Finishing Table

I had never made a table before but was pretty good with picture frames, having made many for my wife of the past 40 years. (She is an artist painting on canvas with acrylics). I have made the frames with the equivalent of Lowes's "white" wood. We have stained and varnished hundreds of these frames over the years. She uses Minwax oil base polyurethane stain, Minwax oil based polyurethane varnish, and cleans up with mineral spirits.
I decided to make a table the same way I make picture frames. I used the same premium "white" wood from Loews that I use for frames. I made the table top by gluing together 1X2 and 1X4 material I made the legs out of 1X2 and a ripped a 1X2 to make the "L" shaped legs square.
Everything was looking good until we started to finish the top. My wife used the same stain she has used on the frames, put three coats on the top. After the third coat dried there were white spots. When she tried to clean it off with mineral spirits, everywhere the mineral spirit touch it appeared to leach white material from the wood along the grain.
We sanded it off, restained, and then varnished. Almost 24 hours after the second coat of varnish dried, the white material reappeared, again on the grain. NOTE: while the white material appeared to be on the hard edges of the gain I have no proof that is what caused it.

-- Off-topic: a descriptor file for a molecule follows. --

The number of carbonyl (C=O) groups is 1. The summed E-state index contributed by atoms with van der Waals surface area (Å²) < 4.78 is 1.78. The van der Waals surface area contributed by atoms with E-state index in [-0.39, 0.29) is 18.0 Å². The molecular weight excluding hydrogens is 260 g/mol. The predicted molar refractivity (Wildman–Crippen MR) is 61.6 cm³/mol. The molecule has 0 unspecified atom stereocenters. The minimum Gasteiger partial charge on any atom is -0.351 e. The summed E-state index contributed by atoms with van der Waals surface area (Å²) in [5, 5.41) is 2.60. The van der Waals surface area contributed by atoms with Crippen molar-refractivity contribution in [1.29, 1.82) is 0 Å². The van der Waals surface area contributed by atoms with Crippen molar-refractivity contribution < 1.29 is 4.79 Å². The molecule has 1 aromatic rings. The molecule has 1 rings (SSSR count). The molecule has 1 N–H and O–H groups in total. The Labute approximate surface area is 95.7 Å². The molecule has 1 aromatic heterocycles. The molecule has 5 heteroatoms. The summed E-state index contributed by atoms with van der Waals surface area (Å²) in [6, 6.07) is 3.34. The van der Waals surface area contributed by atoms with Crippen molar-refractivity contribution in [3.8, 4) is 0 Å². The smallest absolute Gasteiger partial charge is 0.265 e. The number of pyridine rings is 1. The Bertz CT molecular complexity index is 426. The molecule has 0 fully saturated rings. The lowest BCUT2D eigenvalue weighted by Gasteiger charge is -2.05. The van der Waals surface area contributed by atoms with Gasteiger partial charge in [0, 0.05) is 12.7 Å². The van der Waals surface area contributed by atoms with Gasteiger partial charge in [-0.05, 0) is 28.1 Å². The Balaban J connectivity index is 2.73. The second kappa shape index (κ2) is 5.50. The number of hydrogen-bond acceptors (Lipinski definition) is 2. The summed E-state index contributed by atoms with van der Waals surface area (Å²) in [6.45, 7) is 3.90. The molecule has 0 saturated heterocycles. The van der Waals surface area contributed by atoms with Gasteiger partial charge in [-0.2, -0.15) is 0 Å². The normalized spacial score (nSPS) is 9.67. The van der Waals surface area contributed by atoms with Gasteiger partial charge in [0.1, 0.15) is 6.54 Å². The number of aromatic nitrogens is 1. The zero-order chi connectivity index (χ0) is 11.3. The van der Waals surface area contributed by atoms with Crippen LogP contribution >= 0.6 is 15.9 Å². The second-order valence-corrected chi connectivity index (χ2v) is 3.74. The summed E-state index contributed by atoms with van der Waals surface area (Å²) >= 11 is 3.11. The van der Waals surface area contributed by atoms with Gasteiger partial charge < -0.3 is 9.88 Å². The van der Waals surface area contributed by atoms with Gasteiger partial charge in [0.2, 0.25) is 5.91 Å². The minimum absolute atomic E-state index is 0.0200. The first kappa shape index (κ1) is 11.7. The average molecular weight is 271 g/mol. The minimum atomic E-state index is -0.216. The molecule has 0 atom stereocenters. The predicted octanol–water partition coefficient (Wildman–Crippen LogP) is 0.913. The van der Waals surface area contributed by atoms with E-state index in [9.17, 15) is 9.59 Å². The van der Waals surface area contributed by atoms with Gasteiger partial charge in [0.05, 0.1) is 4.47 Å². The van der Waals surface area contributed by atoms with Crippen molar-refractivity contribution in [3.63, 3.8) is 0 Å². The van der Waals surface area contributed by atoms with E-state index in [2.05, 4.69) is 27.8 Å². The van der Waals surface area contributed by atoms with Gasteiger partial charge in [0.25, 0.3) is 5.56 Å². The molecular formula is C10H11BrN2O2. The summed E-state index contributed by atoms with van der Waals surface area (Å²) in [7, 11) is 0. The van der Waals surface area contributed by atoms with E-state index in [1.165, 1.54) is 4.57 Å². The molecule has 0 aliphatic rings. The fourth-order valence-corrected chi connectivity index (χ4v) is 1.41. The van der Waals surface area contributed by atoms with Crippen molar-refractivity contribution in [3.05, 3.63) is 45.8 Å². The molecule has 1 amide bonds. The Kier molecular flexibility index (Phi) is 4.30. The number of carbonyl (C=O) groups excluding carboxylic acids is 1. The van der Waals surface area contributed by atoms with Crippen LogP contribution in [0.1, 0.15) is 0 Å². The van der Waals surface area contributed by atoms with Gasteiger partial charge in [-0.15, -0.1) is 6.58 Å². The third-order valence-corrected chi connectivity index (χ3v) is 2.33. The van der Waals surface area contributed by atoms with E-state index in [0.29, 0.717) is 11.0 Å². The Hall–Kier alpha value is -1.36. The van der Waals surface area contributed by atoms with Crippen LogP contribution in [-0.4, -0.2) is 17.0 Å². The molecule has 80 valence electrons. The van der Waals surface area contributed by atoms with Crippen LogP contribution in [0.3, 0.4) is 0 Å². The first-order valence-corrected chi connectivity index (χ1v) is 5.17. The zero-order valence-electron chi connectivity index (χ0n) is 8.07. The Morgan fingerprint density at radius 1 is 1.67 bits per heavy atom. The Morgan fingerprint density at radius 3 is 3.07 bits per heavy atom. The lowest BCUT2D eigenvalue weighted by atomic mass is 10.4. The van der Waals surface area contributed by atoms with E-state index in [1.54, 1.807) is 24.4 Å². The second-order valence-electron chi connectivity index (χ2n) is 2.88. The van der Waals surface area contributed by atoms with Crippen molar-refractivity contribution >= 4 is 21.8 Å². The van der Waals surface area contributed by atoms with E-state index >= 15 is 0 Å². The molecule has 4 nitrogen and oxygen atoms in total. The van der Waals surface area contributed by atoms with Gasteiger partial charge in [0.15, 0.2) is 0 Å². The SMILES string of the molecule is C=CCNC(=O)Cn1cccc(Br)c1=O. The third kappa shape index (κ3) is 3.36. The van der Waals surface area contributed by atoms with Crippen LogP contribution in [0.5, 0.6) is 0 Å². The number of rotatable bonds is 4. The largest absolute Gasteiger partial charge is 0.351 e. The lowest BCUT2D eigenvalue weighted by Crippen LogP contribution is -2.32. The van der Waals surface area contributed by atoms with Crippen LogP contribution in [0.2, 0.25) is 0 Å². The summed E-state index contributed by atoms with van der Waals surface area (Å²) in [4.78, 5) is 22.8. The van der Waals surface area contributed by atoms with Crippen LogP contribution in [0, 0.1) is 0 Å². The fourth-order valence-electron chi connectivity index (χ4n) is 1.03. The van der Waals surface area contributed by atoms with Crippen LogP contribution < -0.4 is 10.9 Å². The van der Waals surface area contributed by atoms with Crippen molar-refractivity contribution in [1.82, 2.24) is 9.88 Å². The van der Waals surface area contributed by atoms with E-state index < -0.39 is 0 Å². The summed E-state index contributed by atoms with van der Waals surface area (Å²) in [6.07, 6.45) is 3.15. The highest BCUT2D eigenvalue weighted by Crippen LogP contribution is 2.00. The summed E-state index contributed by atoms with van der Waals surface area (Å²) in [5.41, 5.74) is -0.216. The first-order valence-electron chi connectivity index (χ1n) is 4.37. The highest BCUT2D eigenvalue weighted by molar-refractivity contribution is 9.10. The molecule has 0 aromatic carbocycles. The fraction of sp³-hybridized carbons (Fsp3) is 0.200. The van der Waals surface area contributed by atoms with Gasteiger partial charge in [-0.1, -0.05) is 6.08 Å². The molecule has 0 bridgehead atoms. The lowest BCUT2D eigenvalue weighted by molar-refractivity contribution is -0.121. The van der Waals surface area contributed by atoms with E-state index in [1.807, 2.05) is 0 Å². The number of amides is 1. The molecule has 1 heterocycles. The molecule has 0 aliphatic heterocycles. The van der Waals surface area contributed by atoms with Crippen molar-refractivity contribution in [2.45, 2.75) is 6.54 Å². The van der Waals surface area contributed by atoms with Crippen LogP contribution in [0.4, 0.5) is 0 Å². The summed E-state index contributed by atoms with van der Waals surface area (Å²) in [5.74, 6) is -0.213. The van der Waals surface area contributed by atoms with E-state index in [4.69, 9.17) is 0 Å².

Could someone give me ideas on where to go from here, without giving up and painting the table.
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On 8/25/2015 9:33 PM, Mike Marlow wrote:

associated with the glue joints, but seems to be associated to the hard part of the grain
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replying to Keith Nuttle , Ternings wrote:

Sounds like the wood was not sealed? Sand it down (suggest starting with 80, damp rag, 100, damp rag, etc through 240) then use a good sanding sealer before applying the stain.
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On Tuesday, August 25, 2015 at 8:53:06 PM UTC-5, keith snipped-for-privacy@sbcglobal.net wr ote:

Hello, Keith. Take anything you read after this sentence with a grain of s alt and remember what you paid for it. I do finishing as part of my work, so maybe this will be of some value.